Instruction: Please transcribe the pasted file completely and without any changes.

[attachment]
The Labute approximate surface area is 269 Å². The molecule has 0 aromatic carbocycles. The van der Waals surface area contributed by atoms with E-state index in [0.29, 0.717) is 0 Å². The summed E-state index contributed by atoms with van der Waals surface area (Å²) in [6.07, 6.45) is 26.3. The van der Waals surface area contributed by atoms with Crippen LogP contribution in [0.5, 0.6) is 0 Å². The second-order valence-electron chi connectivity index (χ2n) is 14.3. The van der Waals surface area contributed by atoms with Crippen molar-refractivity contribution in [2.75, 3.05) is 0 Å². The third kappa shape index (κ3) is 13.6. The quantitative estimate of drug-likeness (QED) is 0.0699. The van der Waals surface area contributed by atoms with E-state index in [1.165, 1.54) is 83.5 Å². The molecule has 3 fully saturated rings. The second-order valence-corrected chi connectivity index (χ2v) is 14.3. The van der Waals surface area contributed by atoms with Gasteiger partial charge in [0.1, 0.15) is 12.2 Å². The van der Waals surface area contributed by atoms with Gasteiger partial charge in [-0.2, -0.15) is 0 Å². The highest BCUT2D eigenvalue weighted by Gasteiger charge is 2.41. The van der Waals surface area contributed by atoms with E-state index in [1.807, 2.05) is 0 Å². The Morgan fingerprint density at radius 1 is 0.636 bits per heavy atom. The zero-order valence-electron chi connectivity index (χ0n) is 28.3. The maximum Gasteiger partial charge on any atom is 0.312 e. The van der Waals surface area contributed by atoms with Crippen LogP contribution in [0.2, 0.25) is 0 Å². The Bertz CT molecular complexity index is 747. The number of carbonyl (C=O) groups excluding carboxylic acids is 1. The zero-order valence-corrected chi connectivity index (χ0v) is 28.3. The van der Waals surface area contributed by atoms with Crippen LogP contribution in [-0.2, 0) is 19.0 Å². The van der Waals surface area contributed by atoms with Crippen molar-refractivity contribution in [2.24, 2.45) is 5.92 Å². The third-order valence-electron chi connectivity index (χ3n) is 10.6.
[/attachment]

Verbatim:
The Labute approximate surface area is 269 Å². The molecule has 0 aromatic carbocycles. The van der Waals surface area contributed by atoms with E-state index in [0.29, 0.717) is 0 Å². The summed E-state index contributed by atoms with van der Waals surface area (Å²) in [6.07, 6.45) is 26.3. The van der Waals surface area contributed by atoms with Crippen LogP contribution in [0.5, 0.6) is 0 Å². The second-order valence-electron chi connectivity index (χ2n) is 14.3. The van der Waals surface area contributed by atoms with Crippen molar-refractivity contribution in [2.75, 3.05) is 0 Å². The third kappa shape index (κ3) is 13.6. The quantitative estimate of drug-likeness (QED) is 0.0699. The van der Waals surface area contributed by atoms with E-state index in [1.165, 1.54) is 83.5 Å². The molecule has 3 fully saturated rings. The second-order valence-corrected chi connectivity index (χ2v) is 14.3. The van der Waals surface area contributed by atoms with Gasteiger partial charge in [0.1, 0.15) is 12.2 Å². The van der Waals surface area contributed by atoms with Gasteiger partial charge in [-0.2, -0.15) is 0 Å². The highest BCUT2D eigenvalue weighted by Gasteiger charge is 2.41. The van der Waals surface area contributed by atoms with E-state index in [1.807, 2.05) is 0 Å². The Morgan fingerprint density at radius 1 is 0.636 bits per heavy atom. The zero-order valence-electron chi connectivity index (χ0n) is 28.3. The maximum Gasteiger partial charge on any atom is 0.312 e. The van der Waals surface area contributed by atoms with Crippen LogP contribution in [0.2, 0.25) is 0 Å². The Bertz CT molecular complexity index is 747. The number of carbonyl (C=O) groups excluding carboxylic acids is 1. The zero-order valence-corrected chi connectivity index (χ0v) is 28.3. The van der Waals surface area contributed by atoms with Crippen LogP contribution in [-0.2, 0) is 19.0 Å². The van der Waals surface area contributed by atoms with Crippen molar-refractivity contribution in [2.24, 2.45) is 5.92 Å². The third-order valence-electron chi connectivity index (χ3n) is 10.6.